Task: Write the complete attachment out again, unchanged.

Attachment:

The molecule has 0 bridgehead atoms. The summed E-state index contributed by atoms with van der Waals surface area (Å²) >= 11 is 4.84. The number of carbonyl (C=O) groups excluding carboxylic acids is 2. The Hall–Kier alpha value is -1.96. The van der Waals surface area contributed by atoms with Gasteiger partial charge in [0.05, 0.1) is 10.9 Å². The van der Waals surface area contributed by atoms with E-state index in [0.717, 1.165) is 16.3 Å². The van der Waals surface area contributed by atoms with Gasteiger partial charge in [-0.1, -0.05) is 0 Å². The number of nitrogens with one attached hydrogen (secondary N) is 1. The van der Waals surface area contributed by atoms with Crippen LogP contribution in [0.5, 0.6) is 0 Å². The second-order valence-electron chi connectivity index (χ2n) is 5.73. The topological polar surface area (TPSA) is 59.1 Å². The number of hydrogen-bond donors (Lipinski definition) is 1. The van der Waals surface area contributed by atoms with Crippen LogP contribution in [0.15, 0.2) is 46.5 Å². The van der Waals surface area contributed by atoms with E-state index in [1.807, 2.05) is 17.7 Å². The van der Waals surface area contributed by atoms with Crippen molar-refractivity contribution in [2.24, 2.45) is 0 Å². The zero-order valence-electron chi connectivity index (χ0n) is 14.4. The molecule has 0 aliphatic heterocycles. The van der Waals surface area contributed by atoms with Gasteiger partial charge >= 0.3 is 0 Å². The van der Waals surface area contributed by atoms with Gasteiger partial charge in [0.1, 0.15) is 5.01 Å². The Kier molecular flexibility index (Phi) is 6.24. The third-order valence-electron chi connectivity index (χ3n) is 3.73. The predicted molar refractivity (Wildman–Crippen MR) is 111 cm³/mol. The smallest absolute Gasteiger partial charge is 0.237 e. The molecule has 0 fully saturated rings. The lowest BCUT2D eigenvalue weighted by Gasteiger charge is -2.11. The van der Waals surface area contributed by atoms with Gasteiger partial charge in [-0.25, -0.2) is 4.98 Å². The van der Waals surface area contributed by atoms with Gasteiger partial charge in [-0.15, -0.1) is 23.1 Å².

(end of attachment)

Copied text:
The molecule has 0 bridgehead atoms. The summed E-state index contributed by atoms with van der Waals surface area (Å²) >= 11 is 4.84. The number of carbonyl (C=O) groups excluding carboxylic acids is 2. The Hall–Kier alpha value is -1.96. The van der Waals surface area contributed by atoms with Gasteiger partial charge in [0.05, 0.1) is 10.9 Å². The van der Waals surface area contributed by atoms with E-state index in [0.717, 1.165) is 16.3 Å². The van der Waals surface area contributed by atoms with Gasteiger partial charge in [-0.1, -0.05) is 0 Å². The number of nitrogens with one attached hydrogen (secondary N) is 1. The van der Waals surface area contributed by atoms with Crippen LogP contribution in [0.5, 0.6) is 0 Å². The second-order valence-electron chi connectivity index (χ2n) is 5.73. The topological polar surface area (TPSA) is 59.1 Å². The number of hydrogen-bond donors (Lipinski definition) is 1. The van der Waals surface area contributed by atoms with Crippen LogP contribution in [0.15, 0.2) is 46.5 Å². The van der Waals surface area contributed by atoms with E-state index in [1.807, 2.05) is 17.7 Å². The van der Waals surface area contributed by atoms with Crippen molar-refractivity contribution in [2.24, 2.45) is 0 Å². The zero-order valence-electron chi connectivity index (χ0n) is 14.4. The molecule has 0 aliphatic heterocycles. The van der Waals surface area contributed by atoms with Gasteiger partial charge >= 0.3 is 0 Å². The van der Waals surface area contributed by atoms with Gasteiger partial charge in [0.1, 0.15) is 5.01 Å². The Kier molecular flexibility index (Phi) is 6.24. The third-order valence-electron chi connectivity index (χ3n) is 3.73. The predicted molar refractivity (Wildman–Crippen MR) is 111 cm³/mol. The smallest absolute Gasteiger partial charge is 0.237 e. The molecule has 0 fully saturated rings. The lowest BCUT2D eigenvalue weighted by Gasteiger charge is -2.11. The van der Waals surface area contributed by atoms with Gasteiger partial charge in [-0.25, -0.2) is 4.98 Å². The van der Waals surface area contributed by atoms with Gasteiger partial charge in [-0.15, -0.1) is 23.1 Å².